A prominent lawyer who specialises in employment discrimination told Business Insider the New York Times may be in hot water if reports about the paper’s reasoning for firing executive editor Jill Abramson are true.
Gloria Allred, a partner at the firm of Allred Maroko Goldberg, it could have been a violation of the Title VII of the Civil Rights Act if Abramson’s decision to bring in a lawyer to discuss her belief she was paid less than her male predecessors contributed to her termination.
“If the firing was on account of the fact she protested what she perceived to be discrimination against her, then the firing is an adverse employment action and she can allege that its retaliatory for her having protested the discriminatory pay, whether through a lawyer or by herself,” Allred explained.
Allred said Title VII protects employees or job applicants who suffer “an adverse employment action (termination, demotion, harassment etc.) because they filed a charge of discrimination; because they complained to their employer about discrimination; or because they participated in an employment discrimination proceeding (such as an investigation or lawsuit).”
Allred also said it struck her as odd that a company would be upset to have a lawyer participate in salary negotiations with a high ranking employee like Abramson.
“At that level, why would it be frustrating?” she asked. “Why would it be unusual for a lawyer to be involved to negotiate the terms and conditions of a high-level employee?”
The allegation Abramson’s decision to involve lawyers in her discussions with Times management about her pay first appeared in a story by the New Yorker’s Ken Auletta.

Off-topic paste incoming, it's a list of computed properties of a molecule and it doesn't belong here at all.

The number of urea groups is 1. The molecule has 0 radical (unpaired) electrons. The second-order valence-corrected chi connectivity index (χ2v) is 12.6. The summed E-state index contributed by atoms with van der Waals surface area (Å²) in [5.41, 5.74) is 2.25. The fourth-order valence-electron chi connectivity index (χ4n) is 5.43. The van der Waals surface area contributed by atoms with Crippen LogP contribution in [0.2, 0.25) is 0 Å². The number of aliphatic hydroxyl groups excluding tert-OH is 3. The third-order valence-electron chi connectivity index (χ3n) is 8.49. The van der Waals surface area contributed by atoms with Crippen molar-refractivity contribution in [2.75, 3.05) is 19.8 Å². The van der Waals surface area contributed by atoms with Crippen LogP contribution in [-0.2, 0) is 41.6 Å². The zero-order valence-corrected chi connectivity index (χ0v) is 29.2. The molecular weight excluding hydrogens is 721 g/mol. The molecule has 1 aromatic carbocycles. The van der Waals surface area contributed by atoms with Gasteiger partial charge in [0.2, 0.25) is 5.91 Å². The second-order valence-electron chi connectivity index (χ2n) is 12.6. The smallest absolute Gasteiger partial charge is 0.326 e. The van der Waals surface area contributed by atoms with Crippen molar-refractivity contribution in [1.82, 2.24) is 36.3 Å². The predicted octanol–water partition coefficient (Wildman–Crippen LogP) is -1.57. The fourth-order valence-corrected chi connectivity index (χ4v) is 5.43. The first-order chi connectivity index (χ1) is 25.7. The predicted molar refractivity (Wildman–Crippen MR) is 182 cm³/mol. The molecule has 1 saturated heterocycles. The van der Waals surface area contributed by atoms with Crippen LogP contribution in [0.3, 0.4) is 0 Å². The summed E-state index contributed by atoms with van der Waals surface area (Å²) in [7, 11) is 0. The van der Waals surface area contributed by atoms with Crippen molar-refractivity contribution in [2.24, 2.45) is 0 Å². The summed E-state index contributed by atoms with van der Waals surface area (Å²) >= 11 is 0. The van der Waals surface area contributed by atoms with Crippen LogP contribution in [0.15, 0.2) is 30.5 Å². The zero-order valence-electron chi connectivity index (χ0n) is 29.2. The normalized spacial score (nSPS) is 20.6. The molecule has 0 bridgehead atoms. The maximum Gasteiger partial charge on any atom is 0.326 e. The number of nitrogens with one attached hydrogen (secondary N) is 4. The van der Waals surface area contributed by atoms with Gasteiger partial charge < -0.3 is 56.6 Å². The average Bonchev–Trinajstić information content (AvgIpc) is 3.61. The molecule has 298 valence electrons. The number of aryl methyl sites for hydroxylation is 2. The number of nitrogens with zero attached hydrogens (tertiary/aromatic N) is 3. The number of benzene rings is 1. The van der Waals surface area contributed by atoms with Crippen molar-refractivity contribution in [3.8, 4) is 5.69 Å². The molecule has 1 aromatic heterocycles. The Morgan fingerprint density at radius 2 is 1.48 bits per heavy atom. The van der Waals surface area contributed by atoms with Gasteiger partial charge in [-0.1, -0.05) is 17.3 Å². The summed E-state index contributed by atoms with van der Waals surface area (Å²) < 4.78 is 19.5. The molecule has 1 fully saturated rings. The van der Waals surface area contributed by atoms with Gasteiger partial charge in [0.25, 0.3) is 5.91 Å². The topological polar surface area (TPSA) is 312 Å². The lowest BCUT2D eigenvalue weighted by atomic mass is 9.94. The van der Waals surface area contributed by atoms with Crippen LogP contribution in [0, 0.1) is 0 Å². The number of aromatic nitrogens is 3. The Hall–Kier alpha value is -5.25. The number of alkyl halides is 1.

“Bringing in a lawyer, in particular, seems to have struck them as especially combative,” Auletta wrote. “Eileen Murphy, a spokeswoman for the Times, argued that there was no real compensation gap, but conceded to me that ‘this incident was a contributing factor” to the firing of Abramson, because ‘it was part of a pattern.'”
Murphy subsequently took issue with Auletta’s characterization of her comments and demanded a correction. In an email to the New Yorker she wrote, “I said to you that the issue of bringing a lawyer in was part of a pattern that caused frustration. I NEVER said that it was part of a pattern that led to her firing because that is just not true.” For his part, Auletta did not correct the story, but he added an update that said Murphy’s quote as originally reported was “accurate and in context, as I’ve confirmed in my notes.”
Allred suggested the attempt to get Auletta to make a correction could be “backtracking” by the paper after executives there realised the legal “implication” of the initial account of Abramson’s firing.
“If it is what was reported the first time, it’s definitely more problematic for the Times,” said Allred.
Business Insider reached out to the Times to get their response to Allred’s assessment of Abramson’s firing and her take on their potential reasons for asking Auletta to correct his story. Murphy responded with a single sentence.
“I contacted him because he misquoted me,” she said of her email to Auletta.
Since she indicated Abramson may have grounds for a lawsuit, Business Insider asked Allred whether she had spoken with Abramson about representing her. Allred said she cannot discuss who contacts her office because it is “confidential.”
“All I could say is we’ve represented a number of high-level key employees in sex discrimination wrongful termination employment cases and I am licensed in New York,” Allred said. “Having said that, it sounds like she has a lawyer.”
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